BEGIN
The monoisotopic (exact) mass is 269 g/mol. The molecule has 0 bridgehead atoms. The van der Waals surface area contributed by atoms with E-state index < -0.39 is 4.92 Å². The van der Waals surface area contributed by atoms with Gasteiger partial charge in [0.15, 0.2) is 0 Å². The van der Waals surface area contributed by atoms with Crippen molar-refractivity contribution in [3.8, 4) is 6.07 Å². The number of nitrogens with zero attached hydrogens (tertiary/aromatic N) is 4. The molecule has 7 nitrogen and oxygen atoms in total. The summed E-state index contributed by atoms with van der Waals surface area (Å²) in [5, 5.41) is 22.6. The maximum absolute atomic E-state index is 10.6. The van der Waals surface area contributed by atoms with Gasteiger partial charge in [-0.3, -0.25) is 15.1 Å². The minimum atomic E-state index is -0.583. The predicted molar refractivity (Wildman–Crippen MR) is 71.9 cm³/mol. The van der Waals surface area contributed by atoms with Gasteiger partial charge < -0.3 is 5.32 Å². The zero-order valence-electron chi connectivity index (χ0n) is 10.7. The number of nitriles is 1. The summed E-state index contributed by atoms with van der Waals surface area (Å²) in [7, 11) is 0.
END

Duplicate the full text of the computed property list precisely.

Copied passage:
The monoisotopic (exact) mass is 269 g/mol. The molecule has 0 bridgehead atoms. The van der Waals surface area contributed by atoms with E-state index < -0.39 is 4.92 Å². The van der Waals surface area contributed by atoms with Gasteiger partial charge in [0.15, 0.2) is 0 Å². The van der Waals surface area contributed by atoms with Crippen molar-refractivity contribution in [3.8, 4) is 6.07 Å². The number of nitrogens with zero attached hydrogens (tertiary/aromatic N) is 4. The molecule has 7 nitrogen and oxygen atoms in total. The summed E-state index contributed by atoms with van der Waals surface area (Å²) in [5, 5.41) is 22.6. The maximum absolute atomic E-state index is 10.6. The van der Waals surface area contributed by atoms with Gasteiger partial charge in [-0.3, -0.25) is 15.1 Å². The minimum atomic E-state index is -0.583. The predicted molar refractivity (Wildman–Crippen MR) is 71.9 cm³/mol. The van der Waals surface area contributed by atoms with Gasteiger partial charge < -0.3 is 5.32 Å². The zero-order valence-electron chi connectivity index (χ0n) is 10.7. The number of nitriles is 1. The summed E-state index contributed by atoms with van der Waals surface area (Å²) in [7, 11) is 0.